Rant: Stupid Email Formatting

I just booked a flight online. I printed the confirmation email and it went 16 pages, mostly full of HTML garbage, before I stopped it.

When all email was plain text messages could be read by any email software. The widespread move to HTML formatting has been a step backward. In exchange for nice formatting we get software-compatibility issues, spam and occasional malicious code. People like me who prefer plain-text email clients have to be careful when we print messages. Forwarding or replying to HTML email involves extra editing to delete the HTML code. (If you don’t delete it, any exchange of more than a couple of messages becomes difficult to read and the message file balloons in size.) Popular email software uses HTML formatting by default; asking correspondents to deactivate it is an exercise in futility.

Increasingly I am using webmail interfaces to screen my mail. Let someone else’s server deal with the HTML crap, image-attached spam and viruses. I still use a 1995 version of Eudora Light to download the email that I actually want, but I feel like a Luddite. Email used to be plain, easy and smart. Now it is often pretty, complex and stupid. I can live without this kind of progress.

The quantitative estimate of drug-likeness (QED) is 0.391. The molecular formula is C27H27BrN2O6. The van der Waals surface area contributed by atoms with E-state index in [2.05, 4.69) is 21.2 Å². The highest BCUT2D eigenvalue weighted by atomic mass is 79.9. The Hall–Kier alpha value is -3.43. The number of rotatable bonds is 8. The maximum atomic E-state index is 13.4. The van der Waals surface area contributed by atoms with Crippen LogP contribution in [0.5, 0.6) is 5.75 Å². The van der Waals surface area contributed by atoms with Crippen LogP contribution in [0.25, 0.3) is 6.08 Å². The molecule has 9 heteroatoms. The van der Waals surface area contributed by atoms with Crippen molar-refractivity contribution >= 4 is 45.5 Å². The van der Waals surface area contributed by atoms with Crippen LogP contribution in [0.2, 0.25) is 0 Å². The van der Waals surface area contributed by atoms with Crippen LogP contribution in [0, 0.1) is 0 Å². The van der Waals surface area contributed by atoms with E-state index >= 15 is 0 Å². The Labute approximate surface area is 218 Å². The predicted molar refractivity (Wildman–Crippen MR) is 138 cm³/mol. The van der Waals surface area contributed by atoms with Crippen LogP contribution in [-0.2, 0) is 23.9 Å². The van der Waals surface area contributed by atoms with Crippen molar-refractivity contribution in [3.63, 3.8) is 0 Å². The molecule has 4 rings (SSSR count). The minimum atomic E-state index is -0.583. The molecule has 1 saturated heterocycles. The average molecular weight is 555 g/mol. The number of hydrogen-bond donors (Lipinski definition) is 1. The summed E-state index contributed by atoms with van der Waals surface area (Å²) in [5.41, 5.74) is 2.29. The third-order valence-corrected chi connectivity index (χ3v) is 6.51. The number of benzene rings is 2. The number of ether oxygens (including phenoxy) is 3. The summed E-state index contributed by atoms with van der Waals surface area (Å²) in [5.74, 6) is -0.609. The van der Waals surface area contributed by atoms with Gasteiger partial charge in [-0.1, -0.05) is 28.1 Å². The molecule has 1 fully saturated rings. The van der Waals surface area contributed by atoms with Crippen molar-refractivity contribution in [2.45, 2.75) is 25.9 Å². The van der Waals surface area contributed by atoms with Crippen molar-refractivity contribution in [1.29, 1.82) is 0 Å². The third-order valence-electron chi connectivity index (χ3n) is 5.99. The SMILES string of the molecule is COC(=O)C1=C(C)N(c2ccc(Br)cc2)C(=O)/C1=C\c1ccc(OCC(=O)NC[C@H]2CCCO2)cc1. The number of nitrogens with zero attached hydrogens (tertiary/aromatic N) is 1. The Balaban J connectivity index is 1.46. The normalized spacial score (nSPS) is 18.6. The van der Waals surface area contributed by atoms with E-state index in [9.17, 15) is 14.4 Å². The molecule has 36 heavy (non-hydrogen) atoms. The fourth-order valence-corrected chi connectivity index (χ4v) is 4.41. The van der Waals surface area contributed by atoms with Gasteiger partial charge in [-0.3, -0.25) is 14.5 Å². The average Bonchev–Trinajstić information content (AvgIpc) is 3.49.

More Adventures in Customer Service

Adventure 1: Buying hard drives!

-OfficeMax has appropriate HD on sale at good price w/2 rebates!

-BUT online ordering system fails to credit me for one of the rebates and phone-support person will not acknowledge the problem, so. . .

-CompUSA has adequate HD on sale at great price w/2 rebates!

-BUT online ordering system won’t let me check out, even though I attempt to place order multiple times over two days, using two different browsers. Can’t get a human being on the phone. Remembering wasted time from OfficeMax experience, it’s time to. . .

-ABANDON SHIP. Now I will wait for an Office Depot sale or buy from Old (relatively) Reliable.

Adventure 2: Camera repair!

-Find name of local repair guy recommended by someone in online discussion forum. Excellent! A trustworthy local craftsman! Call him up => no answer. Repeat for about a week. Consider visiting his shop (about five miles away). . .

-BUT with traffic this would take an hour and he might not be there => not worth it.

-Return to online discussion group, find name of highly recommended repair person 3k miles away. I email query, she replies promptly with answers and a price quote. I drive ten minutes to FedEx office and ship camera (which will be shipped back directly to my address, negating any need for me to pick it up).